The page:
“Lady Lazarus”, in Plath’s own words, is about “the agony of being reborn.” And Megan spent a good deal of the last episode attempting a career rebirth — an agony we can all vibe with. Not only did she have to contend with her own ambivalence about the situation, but with the risk of bringing her all-id husband dangerously close to an existential meltdown. The man cannot handle even tacit questioning of his liiiiiife.
I am your opus I am your valuable […] Ash, ash— You poke and stir. Flesh, bone, there is nothing there—
A cake of soap, A wedding ring, A gold filling.
Operating not so much as her own character but rather an agitator of the characters around her, Megan may be bringing everyone else to a frothing analysis of her motivations before burning out in a flash of phoenix-like glory like the Lady Lazarus of the poem. (The peanut crunching crowd/Shoves in to see) Notice that “wedding ring” is one of the primary material symbols that the speaker claims does not represent her. Megan is impossible to analyze, refracting attempts to do so into a million opinions on how to feel about her (in us too!), but she is an extraordinary illuminator of the people around her.
With all the death talk this season (cancer scares! nurse killings! snipers!), many Mad Menites are wondering if Matt Weiner is in the mood to finally pay up and off somebody. Rumors swirled last season about Greg Harris and Roger Sterling, but this season the likely friends we have on offer are either young sad Peter or young happy Megs. Let’s consider Pete first:
Do you remember all the way back in “Pilot” where there was some scoffing discussion of a small consideration called the death wish? Don may have blown it off then, but he’s not laughing (down an elevator shaft) now: the man is facing mortality somewhat brutally at the hands of his heedless young wife. Who wasn’t laughing all the way back in 1960? Why, Pete Campbell, of course, who has always understood the morbid urges we all feel: the man and his erstwhile rifle have been hurtling down that metaphorical Freudian highway onto an oncoming car for five seasons now. And now, he’s kind of literally hurtling down that highway. With a re-introduced rifle. And he’s a bad driver!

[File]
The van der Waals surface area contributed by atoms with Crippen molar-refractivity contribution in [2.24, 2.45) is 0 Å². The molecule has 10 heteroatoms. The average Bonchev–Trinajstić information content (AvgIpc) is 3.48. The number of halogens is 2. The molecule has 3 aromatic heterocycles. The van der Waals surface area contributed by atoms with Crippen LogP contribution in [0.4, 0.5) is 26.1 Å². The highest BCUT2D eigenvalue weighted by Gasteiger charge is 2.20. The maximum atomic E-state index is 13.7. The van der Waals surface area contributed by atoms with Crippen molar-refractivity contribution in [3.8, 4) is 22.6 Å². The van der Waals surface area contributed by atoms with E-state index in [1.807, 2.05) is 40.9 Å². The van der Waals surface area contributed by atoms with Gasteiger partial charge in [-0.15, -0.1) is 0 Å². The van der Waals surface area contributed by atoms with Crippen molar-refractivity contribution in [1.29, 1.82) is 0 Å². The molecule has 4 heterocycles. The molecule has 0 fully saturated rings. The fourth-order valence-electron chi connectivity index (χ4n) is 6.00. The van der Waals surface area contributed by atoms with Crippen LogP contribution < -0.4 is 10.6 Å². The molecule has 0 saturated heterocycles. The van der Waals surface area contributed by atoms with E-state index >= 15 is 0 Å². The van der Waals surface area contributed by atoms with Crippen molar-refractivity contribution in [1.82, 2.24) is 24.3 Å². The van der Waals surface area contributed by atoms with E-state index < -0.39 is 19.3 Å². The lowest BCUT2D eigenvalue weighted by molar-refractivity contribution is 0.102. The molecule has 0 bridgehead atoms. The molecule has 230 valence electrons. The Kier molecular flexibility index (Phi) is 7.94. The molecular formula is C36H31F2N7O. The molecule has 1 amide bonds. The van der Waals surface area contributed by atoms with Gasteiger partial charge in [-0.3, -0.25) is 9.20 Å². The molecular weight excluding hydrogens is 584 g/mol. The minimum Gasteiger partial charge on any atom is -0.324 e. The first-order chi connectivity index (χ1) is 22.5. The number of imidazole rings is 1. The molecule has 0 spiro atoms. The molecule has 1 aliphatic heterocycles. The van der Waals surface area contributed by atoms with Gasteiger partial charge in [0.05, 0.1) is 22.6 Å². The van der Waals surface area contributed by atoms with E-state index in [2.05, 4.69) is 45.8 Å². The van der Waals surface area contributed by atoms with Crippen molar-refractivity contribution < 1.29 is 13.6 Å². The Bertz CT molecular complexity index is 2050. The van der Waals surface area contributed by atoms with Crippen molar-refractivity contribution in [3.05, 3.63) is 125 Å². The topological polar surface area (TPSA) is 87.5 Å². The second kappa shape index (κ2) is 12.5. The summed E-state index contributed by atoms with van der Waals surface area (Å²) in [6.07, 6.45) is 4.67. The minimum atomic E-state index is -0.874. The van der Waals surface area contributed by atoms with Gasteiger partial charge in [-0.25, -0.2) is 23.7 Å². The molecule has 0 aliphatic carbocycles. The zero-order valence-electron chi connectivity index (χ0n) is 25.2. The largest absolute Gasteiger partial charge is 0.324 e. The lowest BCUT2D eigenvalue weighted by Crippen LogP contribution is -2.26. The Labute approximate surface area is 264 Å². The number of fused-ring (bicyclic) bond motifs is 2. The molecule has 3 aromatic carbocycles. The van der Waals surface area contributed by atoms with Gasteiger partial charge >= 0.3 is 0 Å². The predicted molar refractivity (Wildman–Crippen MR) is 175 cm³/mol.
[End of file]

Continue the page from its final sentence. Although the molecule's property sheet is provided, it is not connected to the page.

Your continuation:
Speaking of metaphors and psychology, this episode is named after Sylvia Plath’s famous, stunning poem “Lady Lazarus”, which in large part is about the speaker’s fractured identities making it impossible for her to liiiiiiive. Based loosely on autobiographical circumstances, the speaker details her various suicide attempts, and the struggle to reconcile her reluctant, warring body and mind with the facticity of life. Pete, who attempts to mirror Don (and is now seeking out a brown[haired] Betty of his own) while maintaining a complex and frighteningly sad inner life of his own, has to balance his multiple personalities as well in what is becoming an increasingly tenuous situation.
It’s the theatrical Comeback in broad day To the same place, the same face, the same brute
Which is clearly how Pete has begun to view his existence of coming home on the 525 train. Pete hasn’t attempted to kill himself (yet), but ever since his woeful Job-ian cry of “I have nothing”, it’s been clear he feels he’s dying a small death each time he lives a life he has begun to see only hollowness in. This was also an issue Plath wrestled with, loving her complicated and destructive husband and young children as well as seeking to free herself from it in due course.
“There’d been no escape. What did she so desire to escape from? Such a captive maiden, having plenty of time to think, soon realizes that her tower, its height and architecture, are like her ego only incidental: and what really keeps her where she is is magic, anonymous and malignant, visited upon her from outside and for no reason at all. Having no apparatus except gut fear and female cunning to examine this formless magic, to understand how it works, how to measure its field strength, count its lines of force, she may fall back on superstition, or take up a useful hobby like embroidery, or go mad, or marry a disc jockey. If the tower is everywhere and the knight of deliverance no proof against its magic, what else?”—
Thomas Pyncheon, The Crying of Lot 49
What do you think Pete’s reading material means?? Consider the captive maidens (Betty, Beth, Peggy to some degree) and the women questioning that malignant magic (Megan, Joan) in your answer.